The jury system is the cornerstone of our system of justice, but in many parts of California the jury system is in a state of crisis.

The system is premised on the participation of a broad cross section of citizens. However, obtaining a representative jury pool is increasingly problematic.

Low response rates to jury questionnaires and summonses plague some jurisdictions.

Hardship for many

Jury service can be a real hardship for many people and current juror compensation of $5 a day does almost nothing to reduce this. Child care responsibilities and transportation problems also create barriers to jury service.

It appears that fewer employers today pay employees for time spent in jury service.

Long terms of jury service, long stays at the courthouse waiting to be called and poor courthouse facilities for jurors also deter participation.

Deterrents to jury service often mean that only those who are either wealthy, retired, receiving governmental assistance, or have an employer who will pay for jury service can afford to serve on a jury.

The problems of the California jury system have been well-documented in recent years.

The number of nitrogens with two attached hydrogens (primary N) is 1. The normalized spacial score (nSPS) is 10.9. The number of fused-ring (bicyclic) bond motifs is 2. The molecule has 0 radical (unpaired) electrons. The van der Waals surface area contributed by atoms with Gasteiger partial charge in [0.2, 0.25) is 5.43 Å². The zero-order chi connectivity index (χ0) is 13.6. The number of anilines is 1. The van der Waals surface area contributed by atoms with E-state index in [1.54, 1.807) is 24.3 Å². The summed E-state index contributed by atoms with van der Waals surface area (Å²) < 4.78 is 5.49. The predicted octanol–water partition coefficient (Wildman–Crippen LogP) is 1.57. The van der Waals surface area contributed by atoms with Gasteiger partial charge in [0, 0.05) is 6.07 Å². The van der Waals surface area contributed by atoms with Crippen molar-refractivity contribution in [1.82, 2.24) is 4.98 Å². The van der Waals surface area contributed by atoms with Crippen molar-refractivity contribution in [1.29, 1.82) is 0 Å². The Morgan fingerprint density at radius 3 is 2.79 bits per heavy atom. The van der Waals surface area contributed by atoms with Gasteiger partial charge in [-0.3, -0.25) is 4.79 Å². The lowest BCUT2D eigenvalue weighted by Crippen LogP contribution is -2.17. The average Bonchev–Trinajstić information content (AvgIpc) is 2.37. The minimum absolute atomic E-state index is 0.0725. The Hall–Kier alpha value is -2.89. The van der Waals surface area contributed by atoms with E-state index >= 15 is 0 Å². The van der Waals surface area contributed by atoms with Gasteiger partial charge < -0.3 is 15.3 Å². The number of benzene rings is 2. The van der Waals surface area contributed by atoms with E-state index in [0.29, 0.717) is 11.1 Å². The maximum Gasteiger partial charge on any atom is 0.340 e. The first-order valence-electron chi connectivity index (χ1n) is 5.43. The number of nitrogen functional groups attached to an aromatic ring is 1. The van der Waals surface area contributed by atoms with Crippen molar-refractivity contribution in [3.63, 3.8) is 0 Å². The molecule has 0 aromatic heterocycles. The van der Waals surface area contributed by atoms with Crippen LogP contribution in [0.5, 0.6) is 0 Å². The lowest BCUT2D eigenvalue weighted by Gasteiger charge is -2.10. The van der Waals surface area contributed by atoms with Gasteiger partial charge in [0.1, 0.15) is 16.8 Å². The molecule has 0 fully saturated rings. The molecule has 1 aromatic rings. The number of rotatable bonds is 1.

In 1996, the Judicial Council’s Blue Ribbon Commission on Jury System Improvement issued an extensive report which concluded that “[t]he jury system in California is on the brink of collapse.”

The State Bar was a co-sponsor of the Blue Ribbon Commission and independently convened several forums of civil and criminal practitioners to identify ways of improving the jury system.

Reduce the burden

The commission and participants at the State Bar forums both concluded that to revitalize the jury system we must reduce the inconvenience and burden of jury service.

Chief Justice Ronald George, in his recent state of the judiciary message, called for major improvements in the jury system to eliminate present disincentives for citizens to serve.

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